STORE COMMUNITY ABOUT SUPPORT
Login Store Community Support
View desktop website
An odd feeling – this thing we prayed for for years, and which seemed such an impossibility, is now happening. And not just happening: it felt like a foregone conclusion from the second it was announced. With $3.35 million pledged by crowdfunders and investors, it looks like Psychonauts 2, Double Fine’s sequel to their acclaimed 2005 adventure-platformer, will become a reality at last.
Following the recent announcement of a crowdfunding campaign for Psychonauts 2, Double Fine and 2 Player Productions put out a three-part documentary about the origins of the original game. It s a lovely, candid look at how Tim Schafer and co. scraped together their first platformer without much of a clue how to pull it off. I ve yet to watch part three which just came out, but based on the previous installments it will be a fascinating combination of old footage from the game's development, other stuff from Double Fine s early years, and some hokey Tim-Schaferisms.
Rarely does the public get quite this sort of inside look at game development, particularly these days. A particular note of interest: Psychonauts was actually cancelled after leadership roles shifted at Microsoft, and some of their feedback said that the game might be too funny for a wide audience. Luckily, Double Fine finally secured a deal with Majesco to publish.
Watch the Psychonauts Retrospective: The Color of the Sky in Your World, parts 2 and 3 below.
Remember back in 2012 when Notch was like, “I could fund a Psychonauts 2!” and Double Fine were all, “Cool! $18m please!” and Notch was all, “Shiiiit, I was thinking more 25p, and – wow, look, an octopus on a tricycle!”? Well, that’s all history now.
Double Fine are looking to make Psychonauts 2. They’re after $3.3m from backers, alongside their own investment, plus external funding from a mysterious, possibly legal party. More Psychonauts! There’s a trailer too, of sorts.
Psychonauts 2 was announced at The Game Awards today, albeit in a roundabout way. It's not officially guaranteed to happen yet, with a $3,300,000 crowdfunding campaign underway on Fig. But Fig will only provide one portion of the development funds. Double Fine will be providing a big portion of the funds themselves and an unnamed outside partner will be providing the remainder.
The campaign page is live now, and is ticking up at a pretty quick rate. Rewards are doled out in tiers, similar to Kickstarter, and you can pick up the game, once/if it's completed, for $33 bucks. Donate enough to be an official investor, and you can pick up a piece of the profits.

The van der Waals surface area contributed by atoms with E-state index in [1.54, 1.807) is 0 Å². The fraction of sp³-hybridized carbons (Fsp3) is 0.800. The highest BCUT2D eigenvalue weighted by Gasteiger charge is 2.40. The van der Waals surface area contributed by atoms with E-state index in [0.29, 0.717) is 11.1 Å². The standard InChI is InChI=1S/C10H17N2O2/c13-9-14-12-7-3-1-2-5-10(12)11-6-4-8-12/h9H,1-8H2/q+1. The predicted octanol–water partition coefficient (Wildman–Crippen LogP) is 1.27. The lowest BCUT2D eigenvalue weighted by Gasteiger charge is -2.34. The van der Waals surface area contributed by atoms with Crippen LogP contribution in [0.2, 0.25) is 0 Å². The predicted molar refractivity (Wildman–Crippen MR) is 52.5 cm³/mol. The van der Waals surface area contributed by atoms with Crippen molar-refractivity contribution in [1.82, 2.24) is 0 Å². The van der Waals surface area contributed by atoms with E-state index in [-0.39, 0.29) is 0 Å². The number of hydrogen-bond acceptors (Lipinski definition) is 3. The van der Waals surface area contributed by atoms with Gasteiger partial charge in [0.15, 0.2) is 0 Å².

Be sure to watch The PC Gamer Show next Tuesday, as we'll be talking to Tim Schafer himself. Join us as we try to take a peek into the industry veteran's mind about Double Fine's surprising endeavor.
Watch the pitch video below.
Headlander is the next game from Double Fine, and with news that the project lead from the wonderful Stacking is in charge I’m definitely paying attention. Borrowing the body-swapping concept from that Russian Doll-themed game, Headlander applies it more of a Metroidvania structure, with some lovely 70s sci-fi trappings and the option to graft your head onto anything from dogs to dancers. Take a look below.
Have You Played? is an endless stream of game recommendations. One a day, every day of the year, perhaps for all time.>
It’s like something you’d heckle in a moment of drunk inspiration while watching Dragon’s Den: What if Double Fine and the guys behind Adventure Time joined forces for some reason?
Double Fine Studios’ Greg Rice has confirmed just that is happening. Frederator Studios, who you might know best as the folks behind Adventure Time> and Bravest Warriors>, are adapting Costume Quest [official site] for cartoon format. A jubilant Rice wrote: “Wooooo super excited to finally talk about how we’re making a Costume Quest cartoon with Frederator! Been a pleasure!”
Costume Quest 2 is a roleplaying and puzzle game from Psychonauts and Broken Age studio Double Fine. It’s about kids’ Halloween costumes actually transforming them, and thus enabling them to battle time-travelling dentists and candy-snatching aliens, in a fight to save the future from sugar-phobic tyranny. It’s out now.>
“Is that a children’s game?>” she asked in confusion.
“Uh. Not.. really,” I spluttered in embarrassment. “Sort of. It’s kind of…for everyone.”
Why didn’t I just say “yeah, but so what?” … [visit site to read more]